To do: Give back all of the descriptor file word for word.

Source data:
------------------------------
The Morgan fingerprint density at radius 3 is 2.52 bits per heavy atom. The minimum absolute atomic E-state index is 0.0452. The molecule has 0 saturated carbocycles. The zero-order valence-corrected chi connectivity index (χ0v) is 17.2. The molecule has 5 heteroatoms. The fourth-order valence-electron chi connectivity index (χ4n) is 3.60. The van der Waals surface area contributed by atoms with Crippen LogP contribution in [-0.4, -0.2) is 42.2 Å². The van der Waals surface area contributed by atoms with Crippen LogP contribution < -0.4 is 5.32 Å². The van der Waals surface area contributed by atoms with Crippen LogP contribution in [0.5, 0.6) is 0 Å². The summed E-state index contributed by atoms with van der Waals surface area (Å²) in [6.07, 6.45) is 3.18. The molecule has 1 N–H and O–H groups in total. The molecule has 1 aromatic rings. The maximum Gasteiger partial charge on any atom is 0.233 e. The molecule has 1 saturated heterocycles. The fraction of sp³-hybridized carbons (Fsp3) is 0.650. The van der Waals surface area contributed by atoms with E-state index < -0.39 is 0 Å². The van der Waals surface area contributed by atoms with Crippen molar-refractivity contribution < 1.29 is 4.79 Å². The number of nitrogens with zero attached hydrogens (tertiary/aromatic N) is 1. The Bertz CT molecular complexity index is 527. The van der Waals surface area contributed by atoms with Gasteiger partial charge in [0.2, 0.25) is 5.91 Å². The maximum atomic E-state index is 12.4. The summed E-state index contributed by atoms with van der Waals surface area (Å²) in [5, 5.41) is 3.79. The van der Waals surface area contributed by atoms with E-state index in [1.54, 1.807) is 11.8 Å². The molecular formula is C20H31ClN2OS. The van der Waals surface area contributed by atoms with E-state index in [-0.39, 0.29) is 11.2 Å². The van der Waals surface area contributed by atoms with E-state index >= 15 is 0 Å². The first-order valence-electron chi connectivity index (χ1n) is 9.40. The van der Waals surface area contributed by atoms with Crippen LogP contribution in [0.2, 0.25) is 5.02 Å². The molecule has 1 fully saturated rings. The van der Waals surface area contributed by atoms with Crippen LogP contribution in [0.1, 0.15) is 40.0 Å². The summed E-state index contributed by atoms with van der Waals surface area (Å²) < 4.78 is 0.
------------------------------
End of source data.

The Morgan fingerprint density at radius 3 is 2.52 bits per heavy atom. The minimum absolute atomic E-state index is 0.0452. The molecule has 0 saturated carbocycles. The zero-order valence-corrected chi connectivity index (χ0v) is 17.2. The molecule has 5 heteroatoms. The fourth-order valence-electron chi connectivity index (χ4n) is 3.60. The van der Waals surface area contributed by atoms with Crippen LogP contribution in [-0.4, -0.2) is 42.2 Å². The van der Waals surface area contributed by atoms with Crippen LogP contribution < -0.4 is 5.32 Å². The van der Waals surface area contributed by atoms with Crippen LogP contribution in [0.5, 0.6) is 0 Å². The summed E-state index contributed by atoms with van der Waals surface area (Å²) in [6.07, 6.45) is 3.18. The molecule has 1 N–H and O–H groups in total. The molecule has 1 aromatic rings. The maximum Gasteiger partial charge on any atom is 0.233 e. The molecule has 1 saturated heterocycles. The fraction of sp³-hybridized carbons (Fsp3) is 0.650. The van der Waals surface area contributed by atoms with E-state index < -0.39 is 0 Å². The van der Waals surface area contributed by atoms with Crippen molar-refractivity contribution < 1.29 is 4.79 Å². The number of nitrogens with zero attached hydrogens (tertiary/aromatic N) is 1. The Bertz CT molecular complexity index is 527. The van der Waals surface area contributed by atoms with Gasteiger partial charge in [0.2, 0.25) is 5.91 Å². The maximum atomic E-state index is 12.4. The summed E-state index contributed by atoms with van der Waals surface area (Å²) in [5, 5.41) is 3.79. The van der Waals surface area contributed by atoms with E-state index in [1.54, 1.807) is 11.8 Å². The molecular formula is C20H31ClN2OS. The van der Waals surface area contributed by atoms with E-state index in [-0.39, 0.29) is 11.2 Å². The van der Waals surface area contributed by atoms with E-state index >= 15 is 0 Å². The first-order valence-electron chi connectivity index (χ1n) is 9.40. The van der Waals surface area contributed by atoms with Crippen LogP contribution in [0.2, 0.25) is 5.02 Å². The molecule has 1 fully saturated rings. The van der Waals surface area contributed by atoms with Crippen LogP contribution in [0.1, 0.15) is 40.0 Å². The summed E-state index contributed by atoms with van der Waals surface area (Å²) < 4.78 is 0.